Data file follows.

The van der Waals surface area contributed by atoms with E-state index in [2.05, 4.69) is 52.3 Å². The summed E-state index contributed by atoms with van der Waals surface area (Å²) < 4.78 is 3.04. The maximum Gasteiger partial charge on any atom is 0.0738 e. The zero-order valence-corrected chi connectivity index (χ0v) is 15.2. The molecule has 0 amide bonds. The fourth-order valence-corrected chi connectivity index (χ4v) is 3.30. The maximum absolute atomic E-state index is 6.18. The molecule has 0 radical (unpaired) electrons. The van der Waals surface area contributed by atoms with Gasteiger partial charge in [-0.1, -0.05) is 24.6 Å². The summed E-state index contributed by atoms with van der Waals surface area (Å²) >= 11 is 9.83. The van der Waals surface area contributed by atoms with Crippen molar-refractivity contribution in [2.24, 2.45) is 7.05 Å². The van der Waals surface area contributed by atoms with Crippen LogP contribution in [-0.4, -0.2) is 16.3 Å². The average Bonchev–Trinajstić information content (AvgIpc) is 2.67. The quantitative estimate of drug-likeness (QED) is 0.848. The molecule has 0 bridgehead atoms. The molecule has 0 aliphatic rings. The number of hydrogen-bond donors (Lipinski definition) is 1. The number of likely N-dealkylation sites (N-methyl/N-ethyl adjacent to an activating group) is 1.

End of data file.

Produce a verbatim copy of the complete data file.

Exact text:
The van der Waals surface area contributed by atoms with E-state index in [2.05, 4.69) is 52.3 Å². The summed E-state index contributed by atoms with van der Waals surface area (Å²) < 4.78 is 3.04. The maximum Gasteiger partial charge on any atom is 0.0738 e. The zero-order valence-corrected chi connectivity index (χ0v) is 15.2. The molecule has 0 amide bonds. The fourth-order valence-corrected chi connectivity index (χ4v) is 3.30. The maximum absolute atomic E-state index is 6.18. The molecule has 0 radical (unpaired) electrons. The van der Waals surface area contributed by atoms with Gasteiger partial charge in [-0.1, -0.05) is 24.6 Å². The summed E-state index contributed by atoms with van der Waals surface area (Å²) >= 11 is 9.83. The van der Waals surface area contributed by atoms with Crippen molar-refractivity contribution in [2.24, 2.45) is 7.05 Å². The van der Waals surface area contributed by atoms with Crippen LogP contribution in [-0.4, -0.2) is 16.3 Å². The average Bonchev–Trinajstić information content (AvgIpc) is 2.67. The quantitative estimate of drug-likeness (QED) is 0.848. The molecule has 0 bridgehead atoms. The molecule has 0 aliphatic rings. The number of hydrogen-bond donors (Lipinski definition) is 1. The number of likely N-dealkylation sites (N-methyl/N-ethyl adjacent to an activating group) is 1.